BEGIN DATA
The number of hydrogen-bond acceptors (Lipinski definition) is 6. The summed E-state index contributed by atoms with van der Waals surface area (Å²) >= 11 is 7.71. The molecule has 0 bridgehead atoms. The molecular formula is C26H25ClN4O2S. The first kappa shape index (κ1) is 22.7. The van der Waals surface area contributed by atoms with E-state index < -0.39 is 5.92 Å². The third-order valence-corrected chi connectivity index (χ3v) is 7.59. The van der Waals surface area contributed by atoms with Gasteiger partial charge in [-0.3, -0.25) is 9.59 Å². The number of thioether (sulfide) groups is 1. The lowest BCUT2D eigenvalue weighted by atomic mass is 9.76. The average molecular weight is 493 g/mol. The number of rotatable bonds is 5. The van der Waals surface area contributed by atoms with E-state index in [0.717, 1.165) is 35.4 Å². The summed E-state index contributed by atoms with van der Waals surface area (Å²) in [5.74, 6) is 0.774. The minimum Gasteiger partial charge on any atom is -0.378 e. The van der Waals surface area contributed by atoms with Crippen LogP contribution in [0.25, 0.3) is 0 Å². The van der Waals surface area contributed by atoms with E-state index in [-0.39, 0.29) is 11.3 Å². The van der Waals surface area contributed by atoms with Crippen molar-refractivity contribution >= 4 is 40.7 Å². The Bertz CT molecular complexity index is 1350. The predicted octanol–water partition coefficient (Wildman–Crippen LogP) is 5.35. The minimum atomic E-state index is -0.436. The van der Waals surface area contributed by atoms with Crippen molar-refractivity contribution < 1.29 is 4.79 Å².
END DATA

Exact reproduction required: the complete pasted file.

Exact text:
The number of hydrogen-bond acceptors (Lipinski definition) is 6. The summed E-state index contributed by atoms with van der Waals surface area (Å²) >= 11 is 7.71. The molecule has 0 bridgehead atoms. The molecular formula is C26H25ClN4O2S. The first kappa shape index (κ1) is 22.7. The van der Waals surface area contributed by atoms with E-state index < -0.39 is 5.92 Å². The third-order valence-corrected chi connectivity index (χ3v) is 7.59. The van der Waals surface area contributed by atoms with Gasteiger partial charge in [-0.3, -0.25) is 9.59 Å². The number of thioether (sulfide) groups is 1. The lowest BCUT2D eigenvalue weighted by atomic mass is 9.76. The average molecular weight is 493 g/mol. The number of rotatable bonds is 5. The van der Waals surface area contributed by atoms with E-state index in [0.717, 1.165) is 35.4 Å². The summed E-state index contributed by atoms with van der Waals surface area (Å²) in [5.74, 6) is 0.774. The minimum Gasteiger partial charge on any atom is -0.378 e. The van der Waals surface area contributed by atoms with Crippen LogP contribution in [0.25, 0.3) is 0 Å². The van der Waals surface area contributed by atoms with E-state index in [-0.39, 0.29) is 11.3 Å². The van der Waals surface area contributed by atoms with Crippen molar-refractivity contribution >= 4 is 40.7 Å². The Bertz CT molecular complexity index is 1350. The predicted octanol–water partition coefficient (Wildman–Crippen LogP) is 5.35. The minimum atomic E-state index is -0.436. The van der Waals surface area contributed by atoms with Crippen molar-refractivity contribution < 1.29 is 4.79 Å².